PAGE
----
Are you looking for the perfect scuba diving destination? There are many ancient and modern wrecks to explore off the shores of Cyprus, as well as ancient artefacts and settlements. With the water temperature around 26°C (80°F), the island makes for a great diving spot – here’s everything you need to know.
Cyprus, the Eastern Mediterranean island is the most populous in the Mediterranean and the third largest. To get here, take a flight to one of the two international airports, Paphos or Larnaca, or Ercan if heading to the Turkish side – North Cyprus. You can get direct flights from most regional airports in Europe, with the main hubs being Athens, Brussels, Amsterdam, London, and Manchester. Be aware that you can only fly into Ercan through Turkey. There is also a ferry service linking North Cyprus with Turkey.
The simple answer is; yes you can! Temperatures during winter months (January to March) are 18°C (65°F) on average. This is warm by any standard, but you should consider wearing proper thermal protection, especially when doing long dives. Look for plenty of sunshine and blue skies when choosing winter diving days.
Cyprus stands out when it comes to diving because of the many wrecks, as well as other underwater attractions, you can enjoy exploring.
The Wreck of the Zenobia
The Wreck of the Zenobia, a former Swedish RO-RO (roll-on, roll-off) ferry which sank in 1980 is the most popular wreck to explore. The entire length of the ferry is now colonized by local marine life, while the more than 100 trucks that were on board are still chained to the cargo deck, many now suspended from the wall – a truly striking sight to behold. In close proximity to this ruin is the Alexandria Wreck which has abundant fish life. There are two ways to go about viewing the wreck: you can dive, or opt for the glass-bottom boats that are also available for visitors.
The Copper Wreck
The Copper Wreck off the Akrotiri Peninsula is very near the surface. The wreckage is pretty broken up, but its nearness to the surface makes it ideal for first-time explorers.
Diana is the perfect wreck for underwater photographers. At 50 feet (15 metres), the waters are crystal clear. Diana attracts schools of fish all year round.
The Liberty Wreck
The Liberty Wreck in Protaras sits 27 metres (89 feet) below the water. Here you can see turtles, nudibranchs, triggerfish and rays, as well as solitary octopus and schools of jacks. This is an ideal spot for scuba diving training and underwater photography.
The HMS Cricket
The HMS Cricket was a gunboat from World War II. The wreck is located off Xylafagou. – be aware that you have to dive under the wreck to see the gun turrets, as it is upside down.
Sitting some 18 metres (59 feet) below the surface, Lady Thetis was a German recreational cruise boat. There are many areas for divers to explore the wreck, including the engine room, saloon and bridge area.
The Canyon, located south of Cape Greko under the cliffs, boasts fish such as stingrays, and has interesting rock formations. If this is interests you, try it out.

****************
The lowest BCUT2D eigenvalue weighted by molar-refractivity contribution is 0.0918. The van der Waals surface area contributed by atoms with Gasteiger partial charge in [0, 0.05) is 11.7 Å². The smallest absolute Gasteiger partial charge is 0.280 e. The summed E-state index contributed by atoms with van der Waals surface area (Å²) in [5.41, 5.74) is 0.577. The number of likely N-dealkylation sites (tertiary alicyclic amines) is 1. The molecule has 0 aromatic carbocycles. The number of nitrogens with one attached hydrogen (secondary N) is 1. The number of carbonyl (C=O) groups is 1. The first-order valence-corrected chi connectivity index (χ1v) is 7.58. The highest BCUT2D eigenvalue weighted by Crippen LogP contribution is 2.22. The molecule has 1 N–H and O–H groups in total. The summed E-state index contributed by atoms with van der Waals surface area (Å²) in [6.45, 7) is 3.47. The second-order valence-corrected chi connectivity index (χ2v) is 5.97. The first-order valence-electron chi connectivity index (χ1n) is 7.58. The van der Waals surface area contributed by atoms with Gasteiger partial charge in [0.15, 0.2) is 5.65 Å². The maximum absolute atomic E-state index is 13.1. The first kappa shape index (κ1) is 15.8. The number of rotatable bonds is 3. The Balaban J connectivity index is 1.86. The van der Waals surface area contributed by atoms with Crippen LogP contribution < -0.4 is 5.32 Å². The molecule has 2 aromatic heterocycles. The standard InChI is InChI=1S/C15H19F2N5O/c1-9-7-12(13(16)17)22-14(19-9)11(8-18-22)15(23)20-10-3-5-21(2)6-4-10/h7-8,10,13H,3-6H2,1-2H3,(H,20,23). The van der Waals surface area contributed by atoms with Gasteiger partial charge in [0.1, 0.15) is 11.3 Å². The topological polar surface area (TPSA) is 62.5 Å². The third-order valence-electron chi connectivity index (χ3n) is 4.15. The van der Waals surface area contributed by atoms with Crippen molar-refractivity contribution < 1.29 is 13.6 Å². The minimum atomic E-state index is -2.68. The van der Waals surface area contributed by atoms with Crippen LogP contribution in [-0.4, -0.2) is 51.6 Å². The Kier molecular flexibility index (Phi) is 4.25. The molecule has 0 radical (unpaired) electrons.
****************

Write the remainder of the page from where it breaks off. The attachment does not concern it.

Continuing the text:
The Chapel Dive Site
The Chapel, located east of Ayia Napa, allows you to view sponges and scorpion fish along the walls of the underwater chapel. You could also do a night dive to spot octopus – this isn’t suitable for the average diver or beginners, as it caters for open water divers or their equivalent.
St George’s Island
Situated off the Akamas Marine Reserve, St George’s Island is an ideal diving spot for divers of all levels. It is located in Latchi, an area known for other dive sites including the St George’s Reef, highly recommended for beginners. In addition to the marine life in this location, a 35-metre (115-foot) old wall, ancient anchors, and caves are some of the attractions you can explore here.
The Amphorae Caves
The Amphorae Caves, located off Paphos, still has completely intact ancient pottery. Come prepared for an afternoon full of exciting things to see including beautiful coral and octopus.
Manajin Island near Paphos has a rocky bottom where you can dive in for a magnificent experience. The rocks feature remains of ancient civilizations and these, plus the rock formations and the fish, make this a darling of underwater photographers.
Cyprus has a good safety record, but it is still your responsibility to take relevant safety measures. Here’s a quick run-through the safety precautions: always check your safety gear; never hold your breath while diving; avoid peer pressure; practise SAFE (safely ascend from every) dive; end dives with more than 50 bars of air supply; and ensure that you are fit to engage in a diving activity.
Other than scuba diving, Cyprus has a great deal to offer. There are many ancient sites, among them Kourion, Ancient Salamis, Kolossi Castle and St. Hilarion Castle, while Larnaca is a popular resort with holidaymakers. A visit to the Troodos villages, nine of which are UNESCO World Heritage status, makes for a relaxing drive. Cyprus also has many beautiful white sandy beaches, and delicious local cuisine which has Balkan, Middle Eastern, and Southern European influences.